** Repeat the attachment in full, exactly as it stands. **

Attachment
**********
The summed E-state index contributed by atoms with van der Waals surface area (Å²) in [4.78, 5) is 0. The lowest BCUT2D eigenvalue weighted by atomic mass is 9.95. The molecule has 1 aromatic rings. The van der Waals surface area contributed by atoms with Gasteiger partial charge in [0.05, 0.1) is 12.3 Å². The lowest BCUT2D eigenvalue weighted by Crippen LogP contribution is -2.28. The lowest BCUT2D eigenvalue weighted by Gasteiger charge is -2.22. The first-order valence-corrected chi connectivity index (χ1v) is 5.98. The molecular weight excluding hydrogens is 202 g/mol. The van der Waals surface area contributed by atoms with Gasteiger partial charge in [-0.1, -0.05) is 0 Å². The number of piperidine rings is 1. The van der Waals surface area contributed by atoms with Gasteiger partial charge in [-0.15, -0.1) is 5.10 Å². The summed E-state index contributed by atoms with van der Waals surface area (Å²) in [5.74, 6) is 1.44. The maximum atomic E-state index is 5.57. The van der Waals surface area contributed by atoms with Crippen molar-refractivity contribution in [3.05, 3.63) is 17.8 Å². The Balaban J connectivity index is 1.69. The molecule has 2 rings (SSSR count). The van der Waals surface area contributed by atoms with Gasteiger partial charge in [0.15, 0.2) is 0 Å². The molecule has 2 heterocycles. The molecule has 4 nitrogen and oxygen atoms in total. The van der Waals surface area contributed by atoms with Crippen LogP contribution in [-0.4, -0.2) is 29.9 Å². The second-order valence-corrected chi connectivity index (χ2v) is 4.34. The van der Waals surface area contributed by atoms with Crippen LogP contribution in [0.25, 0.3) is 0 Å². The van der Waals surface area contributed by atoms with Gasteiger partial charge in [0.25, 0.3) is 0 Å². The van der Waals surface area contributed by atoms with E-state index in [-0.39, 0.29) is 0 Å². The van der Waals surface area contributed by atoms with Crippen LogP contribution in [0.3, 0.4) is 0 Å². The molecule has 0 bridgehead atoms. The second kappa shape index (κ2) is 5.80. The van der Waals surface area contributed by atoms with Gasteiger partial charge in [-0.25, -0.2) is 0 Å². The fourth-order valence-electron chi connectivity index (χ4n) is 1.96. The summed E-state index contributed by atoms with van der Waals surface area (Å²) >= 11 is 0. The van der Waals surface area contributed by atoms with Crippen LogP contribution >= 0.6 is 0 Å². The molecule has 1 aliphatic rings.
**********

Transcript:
The summed E-state index contributed by atoms with van der Waals surface area (Å²) in [4.78, 5) is 0. The lowest BCUT2D eigenvalue weighted by atomic mass is 9.95. The molecule has 1 aromatic rings. The van der Waals surface area contributed by atoms with Gasteiger partial charge in [0.05, 0.1) is 12.3 Å². The lowest BCUT2D eigenvalue weighted by Crippen LogP contribution is -2.28. The lowest BCUT2D eigenvalue weighted by Gasteiger charge is -2.22. The first-order valence-corrected chi connectivity index (χ1v) is 5.98. The molecular weight excluding hydrogens is 202 g/mol. The van der Waals surface area contributed by atoms with Gasteiger partial charge in [-0.1, -0.05) is 0 Å². The number of piperidine rings is 1. The van der Waals surface area contributed by atoms with Gasteiger partial charge in [-0.15, -0.1) is 5.10 Å². The summed E-state index contributed by atoms with van der Waals surface area (Å²) in [5.74, 6) is 1.44. The maximum atomic E-state index is 5.57. The van der Waals surface area contributed by atoms with Crippen molar-refractivity contribution in [3.05, 3.63) is 17.8 Å². The Balaban J connectivity index is 1.69. The molecule has 2 rings (SSSR count). The van der Waals surface area contributed by atoms with Gasteiger partial charge in [0.15, 0.2) is 0 Å². The molecule has 2 heterocycles. The molecule has 4 nitrogen and oxygen atoms in total. The van der Waals surface area contributed by atoms with Crippen LogP contribution in [-0.4, -0.2) is 29.9 Å². The second-order valence-corrected chi connectivity index (χ2v) is 4.34. The van der Waals surface area contributed by atoms with Crippen LogP contribution in [0.25, 0.3) is 0 Å². The van der Waals surface area contributed by atoms with Gasteiger partial charge in [0.25, 0.3) is 0 Å². The van der Waals surface area contributed by atoms with E-state index in [-0.39, 0.29) is 0 Å². The van der Waals surface area contributed by atoms with Crippen LogP contribution in [0.3, 0.4) is 0 Å². The molecule has 0 bridgehead atoms. The second kappa shape index (κ2) is 5.80. The van der Waals surface area contributed by atoms with Gasteiger partial charge in [-0.25, -0.2) is 0 Å². The fourth-order valence-electron chi connectivity index (χ4n) is 1.96. The summed E-state index contributed by atoms with van der Waals surface area (Å²) >= 11 is 0. The van der Waals surface area contributed by atoms with Crippen LogP contribution >= 0.6 is 0 Å². The molecule has 1 aliphatic rings.